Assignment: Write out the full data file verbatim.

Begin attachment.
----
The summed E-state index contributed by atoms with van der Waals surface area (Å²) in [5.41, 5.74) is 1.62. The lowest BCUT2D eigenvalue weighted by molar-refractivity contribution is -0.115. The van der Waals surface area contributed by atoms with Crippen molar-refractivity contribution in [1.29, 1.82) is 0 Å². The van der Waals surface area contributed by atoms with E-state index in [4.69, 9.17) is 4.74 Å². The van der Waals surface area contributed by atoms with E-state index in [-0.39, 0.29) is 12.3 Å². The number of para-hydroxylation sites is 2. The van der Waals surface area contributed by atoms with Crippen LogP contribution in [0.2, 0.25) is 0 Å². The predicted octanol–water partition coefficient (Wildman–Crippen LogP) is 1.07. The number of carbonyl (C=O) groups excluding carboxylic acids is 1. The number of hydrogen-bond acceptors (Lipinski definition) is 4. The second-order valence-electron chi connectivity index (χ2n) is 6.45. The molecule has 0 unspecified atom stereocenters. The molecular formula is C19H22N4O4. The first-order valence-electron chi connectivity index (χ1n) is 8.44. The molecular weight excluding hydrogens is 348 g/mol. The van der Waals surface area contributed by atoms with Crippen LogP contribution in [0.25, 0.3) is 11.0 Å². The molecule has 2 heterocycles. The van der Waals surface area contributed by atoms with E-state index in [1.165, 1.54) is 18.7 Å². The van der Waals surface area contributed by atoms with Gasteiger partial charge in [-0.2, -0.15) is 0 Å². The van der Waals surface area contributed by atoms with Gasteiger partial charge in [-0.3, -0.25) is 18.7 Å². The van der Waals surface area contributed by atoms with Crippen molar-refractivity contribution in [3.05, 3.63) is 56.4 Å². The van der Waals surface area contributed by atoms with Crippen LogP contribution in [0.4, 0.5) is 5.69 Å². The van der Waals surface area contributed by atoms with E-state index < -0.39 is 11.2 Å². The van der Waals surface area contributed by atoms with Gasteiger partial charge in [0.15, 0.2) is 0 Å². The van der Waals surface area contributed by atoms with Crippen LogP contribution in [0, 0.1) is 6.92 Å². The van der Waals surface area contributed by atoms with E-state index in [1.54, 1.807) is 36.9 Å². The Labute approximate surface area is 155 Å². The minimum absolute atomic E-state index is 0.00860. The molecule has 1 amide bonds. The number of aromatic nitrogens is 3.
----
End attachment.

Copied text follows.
The summed E-state index contributed by atoms with van der Waals surface area (Å²) in [5.41, 5.74) is 1.62. The lowest BCUT2D eigenvalue weighted by molar-refractivity contribution is -0.115. The van der Waals surface area contributed by atoms with Crippen molar-refractivity contribution in [1.29, 1.82) is 0 Å². The van der Waals surface area contributed by atoms with E-state index in [4.69, 9.17) is 4.74 Å². The van der Waals surface area contributed by atoms with E-state index in [-0.39, 0.29) is 12.3 Å². The number of para-hydroxylation sites is 2. The van der Waals surface area contributed by atoms with Crippen LogP contribution in [0.2, 0.25) is 0 Å². The predicted octanol–water partition coefficient (Wildman–Crippen LogP) is 1.07. The number of carbonyl (C=O) groups excluding carboxylic acids is 1. The number of hydrogen-bond acceptors (Lipinski definition) is 4. The second-order valence-electron chi connectivity index (χ2n) is 6.45. The molecule has 0 unspecified atom stereocenters. The molecular formula is C19H22N4O4. The first-order valence-electron chi connectivity index (χ1n) is 8.44. The molecular weight excluding hydrogens is 348 g/mol. The van der Waals surface area contributed by atoms with Crippen LogP contribution in [0.25, 0.3) is 11.0 Å². The molecule has 2 heterocycles. The van der Waals surface area contributed by atoms with E-state index in [1.165, 1.54) is 18.7 Å². The van der Waals surface area contributed by atoms with Gasteiger partial charge in [-0.2, -0.15) is 0 Å². The van der Waals surface area contributed by atoms with Gasteiger partial charge in [-0.3, -0.25) is 18.7 Å². The van der Waals surface area contributed by atoms with Crippen molar-refractivity contribution in [3.05, 3.63) is 56.4 Å². The van der Waals surface area contributed by atoms with Crippen LogP contribution in [0.4, 0.5) is 5.69 Å². The van der Waals surface area contributed by atoms with E-state index < -0.39 is 11.2 Å². The van der Waals surface area contributed by atoms with Gasteiger partial charge in [0.15, 0.2) is 0 Å². The van der Waals surface area contributed by atoms with Crippen LogP contribution in [0, 0.1) is 6.92 Å². The van der Waals surface area contributed by atoms with E-state index in [1.54, 1.807) is 36.9 Å². The Labute approximate surface area is 155 Å². The minimum absolute atomic E-state index is 0.00860. The molecule has 1 amide bonds. The number of aromatic nitrogens is 3.